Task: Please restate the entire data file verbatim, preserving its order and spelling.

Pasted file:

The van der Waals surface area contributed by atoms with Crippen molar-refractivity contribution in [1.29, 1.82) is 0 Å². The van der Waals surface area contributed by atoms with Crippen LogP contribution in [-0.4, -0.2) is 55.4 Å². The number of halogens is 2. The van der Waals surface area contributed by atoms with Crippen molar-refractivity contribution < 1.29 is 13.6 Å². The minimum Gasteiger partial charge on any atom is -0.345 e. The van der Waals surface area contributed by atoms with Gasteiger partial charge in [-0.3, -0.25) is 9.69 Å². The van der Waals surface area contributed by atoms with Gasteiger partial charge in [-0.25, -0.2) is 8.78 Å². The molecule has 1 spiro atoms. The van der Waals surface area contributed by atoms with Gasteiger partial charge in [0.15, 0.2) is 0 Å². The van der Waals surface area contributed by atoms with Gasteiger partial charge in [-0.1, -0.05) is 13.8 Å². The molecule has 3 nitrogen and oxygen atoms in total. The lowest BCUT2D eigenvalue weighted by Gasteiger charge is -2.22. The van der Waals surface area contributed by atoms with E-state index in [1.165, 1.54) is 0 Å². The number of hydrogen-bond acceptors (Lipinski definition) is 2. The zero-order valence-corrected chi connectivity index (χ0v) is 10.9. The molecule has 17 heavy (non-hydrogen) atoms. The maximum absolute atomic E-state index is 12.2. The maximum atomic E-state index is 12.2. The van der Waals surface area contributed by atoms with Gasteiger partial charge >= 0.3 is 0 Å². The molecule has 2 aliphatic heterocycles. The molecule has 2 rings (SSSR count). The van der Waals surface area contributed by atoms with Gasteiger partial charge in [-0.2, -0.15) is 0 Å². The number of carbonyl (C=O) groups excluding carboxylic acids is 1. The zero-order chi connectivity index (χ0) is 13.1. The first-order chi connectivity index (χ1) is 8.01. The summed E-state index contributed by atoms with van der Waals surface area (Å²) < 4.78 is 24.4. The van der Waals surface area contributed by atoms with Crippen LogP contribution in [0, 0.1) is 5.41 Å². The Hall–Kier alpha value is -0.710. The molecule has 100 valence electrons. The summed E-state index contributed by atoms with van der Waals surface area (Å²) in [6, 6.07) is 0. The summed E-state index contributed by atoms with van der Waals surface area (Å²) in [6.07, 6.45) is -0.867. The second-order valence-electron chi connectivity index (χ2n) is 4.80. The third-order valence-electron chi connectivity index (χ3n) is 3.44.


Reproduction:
The van der Waals surface area contributed by atoms with Crippen molar-refractivity contribution in [1.29, 1.82) is 0 Å². The van der Waals surface area contributed by atoms with Crippen LogP contribution in [-0.4, -0.2) is 55.4 Å². The number of halogens is 2. The van der Waals surface area contributed by atoms with Crippen molar-refractivity contribution < 1.29 is 13.6 Å². The minimum Gasteiger partial charge on any atom is -0.345 e. The van der Waals surface area contributed by atoms with Gasteiger partial charge in [-0.3, -0.25) is 9.69 Å². The van der Waals surface area contributed by atoms with Gasteiger partial charge in [-0.25, -0.2) is 8.78 Å². The molecule has 1 spiro atoms. The van der Waals surface area contributed by atoms with Gasteiger partial charge in [0.15, 0.2) is 0 Å². The van der Waals surface area contributed by atoms with Gasteiger partial charge in [-0.1, -0.05) is 13.8 Å². The molecule has 3 nitrogen and oxygen atoms in total. The lowest BCUT2D eigenvalue weighted by Gasteiger charge is -2.22. The van der Waals surface area contributed by atoms with E-state index in [1.165, 1.54) is 0 Å². The number of hydrogen-bond acceptors (Lipinski definition) is 2. The zero-order valence-corrected chi connectivity index (χ0v) is 10.9. The molecule has 17 heavy (non-hydrogen) atoms. The maximum absolute atomic E-state index is 12.2. The maximum atomic E-state index is 12.2. The van der Waals surface area contributed by atoms with Gasteiger partial charge >= 0.3 is 0 Å². The molecule has 2 aliphatic heterocycles. The molecule has 2 rings (SSSR count). The van der Waals surface area contributed by atoms with Gasteiger partial charge in [-0.2, -0.15) is 0 Å². The number of carbonyl (C=O) groups excluding carboxylic acids is 1. The zero-order chi connectivity index (χ0) is 13.1. The first-order chi connectivity index (χ1) is 8.01. The summed E-state index contributed by atoms with van der Waals surface area (Å²) < 4.78 is 24.4. The van der Waals surface area contributed by atoms with Crippen LogP contribution in [0, 0.1) is 5.41 Å². The Hall–Kier alpha value is -0.710. The molecule has 100 valence electrons. The summed E-state index contributed by atoms with van der Waals surface area (Å²) in [6, 6.07) is 0. The summed E-state index contributed by atoms with van der Waals surface area (Å²) in [6.07, 6.45) is -0.867. The second-order valence-electron chi connectivity index (χ2n) is 4.80. The third-order valence-electron chi connectivity index (χ3n) is 3.44.